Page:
Where is Rand Paul?

rand paul new hampshire politics_00020811
rand paul new hampshire politics_00020811

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  • Rand Paul has avoided the spotlight on the presidential trail this summer
  • Paul has campaigned in more than 10 states in recent months

Washington (CNN)Rand Paul is doing something unusual: Blending into the crowd.

Instead of dominating national headlines this summer by picking fights with high-profile competitors or scrambling to secure the best real estate at every Republican Party cattle call, Rand Paul has been working the campaign trail quietly, taking a deliberate approach to national media and choosing his battles carefully.
While Donald Trump has sucked up much of the media's gaze, the Kentucky senator's recent efforts have not stood out like they once did.
    It's not because he stopped campaigning. In fact, Paul has spent the summer traveling to California, Nevada, New Hampshire, Iowa, Colorado, Michigan, Texas, Missouri, Maryland, Kentucky and Tennessee. Over the next 10 days, he will hit the big three early voting states of New Hampshire, Iowa and South Carolina.
    In that time, Paul has also reacted to major news events: He called for cutting off funds for Planned Parenthood and from cities that harbor undocumented immigrants. He made a renewed push to increased scrutiny on migrants from nations with hotbeds of Islamic militancy. But faced with so much competition from other candidates clamoring for air time, Paul has struggled to break out.
    Paul's campaign, while conceding that he has been deliberate about what he chooses to discuss and events he attends, says the media is partially to blame.
    "Y'all may be too busy covering the newest thing each week to have noticed,but we are running hard, running strong, and running all over the country," Paul strategist Doug Stafford told CNN. "It's a marathon, not a sprint."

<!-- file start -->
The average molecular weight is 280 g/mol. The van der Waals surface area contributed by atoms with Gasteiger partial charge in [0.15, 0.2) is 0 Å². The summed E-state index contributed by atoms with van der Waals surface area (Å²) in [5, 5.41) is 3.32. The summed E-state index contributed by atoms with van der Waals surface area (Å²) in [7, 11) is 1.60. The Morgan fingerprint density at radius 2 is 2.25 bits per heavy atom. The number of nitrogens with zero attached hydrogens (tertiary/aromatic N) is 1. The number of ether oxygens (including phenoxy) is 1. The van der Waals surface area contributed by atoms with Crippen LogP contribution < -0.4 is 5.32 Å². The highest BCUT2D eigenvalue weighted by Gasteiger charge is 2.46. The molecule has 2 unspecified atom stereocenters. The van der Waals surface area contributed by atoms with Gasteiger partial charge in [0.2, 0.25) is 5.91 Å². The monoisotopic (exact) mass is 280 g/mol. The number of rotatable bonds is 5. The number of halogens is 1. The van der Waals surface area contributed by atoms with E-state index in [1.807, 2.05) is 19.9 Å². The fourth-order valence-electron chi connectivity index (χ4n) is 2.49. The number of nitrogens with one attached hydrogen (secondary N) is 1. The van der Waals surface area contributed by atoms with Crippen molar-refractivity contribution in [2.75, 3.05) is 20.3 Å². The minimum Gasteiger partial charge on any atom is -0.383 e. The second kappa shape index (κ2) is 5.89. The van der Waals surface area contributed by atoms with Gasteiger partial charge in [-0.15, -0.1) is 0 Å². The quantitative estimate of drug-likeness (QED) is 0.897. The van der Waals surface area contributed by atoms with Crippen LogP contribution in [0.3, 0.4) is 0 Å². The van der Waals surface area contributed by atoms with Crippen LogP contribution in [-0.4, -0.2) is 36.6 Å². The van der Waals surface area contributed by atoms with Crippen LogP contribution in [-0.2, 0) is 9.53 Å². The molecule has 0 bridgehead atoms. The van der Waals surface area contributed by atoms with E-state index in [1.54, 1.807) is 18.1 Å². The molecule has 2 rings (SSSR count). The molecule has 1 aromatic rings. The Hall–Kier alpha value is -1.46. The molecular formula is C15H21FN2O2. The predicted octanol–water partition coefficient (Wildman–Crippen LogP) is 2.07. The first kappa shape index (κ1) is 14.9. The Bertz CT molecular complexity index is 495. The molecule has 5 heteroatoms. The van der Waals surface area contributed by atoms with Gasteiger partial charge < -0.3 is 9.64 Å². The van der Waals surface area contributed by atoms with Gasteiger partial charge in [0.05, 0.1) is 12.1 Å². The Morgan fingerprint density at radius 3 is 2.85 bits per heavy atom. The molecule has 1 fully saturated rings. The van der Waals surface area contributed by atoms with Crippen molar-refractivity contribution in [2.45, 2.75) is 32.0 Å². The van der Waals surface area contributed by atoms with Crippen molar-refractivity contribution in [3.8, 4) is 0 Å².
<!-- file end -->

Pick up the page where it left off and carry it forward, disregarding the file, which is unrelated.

The media, as it often can be, is indeed part of the story. National news outlets, including CNN, have poured coverage on Trump at such a rate that lesser candidates have learned they their best chance for getting air time is to attack or challenge him. But Paul has somehow avoided Trump's hot fire.
    And that's all the more notable because Paul is traditionally not one to avoid a fight.
    For much of the shadow primary -- before presidential candidates officially announced -- Paul was the GOP establishment's whipping boy. He was caught up in loud disputes with almost every contender, including Chris Christie, Rick Perry, Lindsey Graham, Rick Santorum, Marco Rubio and Jeb Bush, who have all tussled with him at some point.
    But for much of the summer, Paul has resisted piling on. He sat out a forum for conservative voters in Iowa over the weekend that drew 10 Republican candidates. And While Paul defended Arizona Sen. John McCain on Twitter after Trump questioned his status as a war hero, he avoided mentioning Trump by name.
    In the polls, Paul has remained consistently in the middle of the pack, with CNN/ORC polls putting him between 7%-11% when stacked against 15 other GOP candidates. His fundraising is in a similar place compared to other candidates: Paul's latest campaign finance report showed that he had raised $7 million from 108,000 donors -- not top-tier, but not at the bottom, either.
    Paul's less vocal presence could also be partially shaped by world events, one analyst told CNN. Paul's longtime defense of non-interventionist foreign policy might not play as well in a time when the threat of ISIS weighs heavy on the minds of many Americans.
    "Now that we're in this age of ISIS and so forth, Republicans have lost their ambivalence toward interventionism," said Dante Scala, an associate professor of political science at the University of New Hampshire, a state where Paul has focused much of his time and efforts. "It can be difficult for candidates to make news anyway during these summer months, and with Trump there, it makes matters worse. In some ways maybe it's unfair to judge him to see what happens in the fall. But that overarching problem is something he has yet to solve."
    Looking ahead, Paul's campaign has said he will be more actively engage in the coming days.
    And indeed they have: On Tuesday, his campaign released a video showing him setting the U.S. tax code on fire, stuffing it into a wood chipper and hacking it with a chainsaw. In a world where Trump is the Republican presidential front-runner, this might be what it takes to get attention.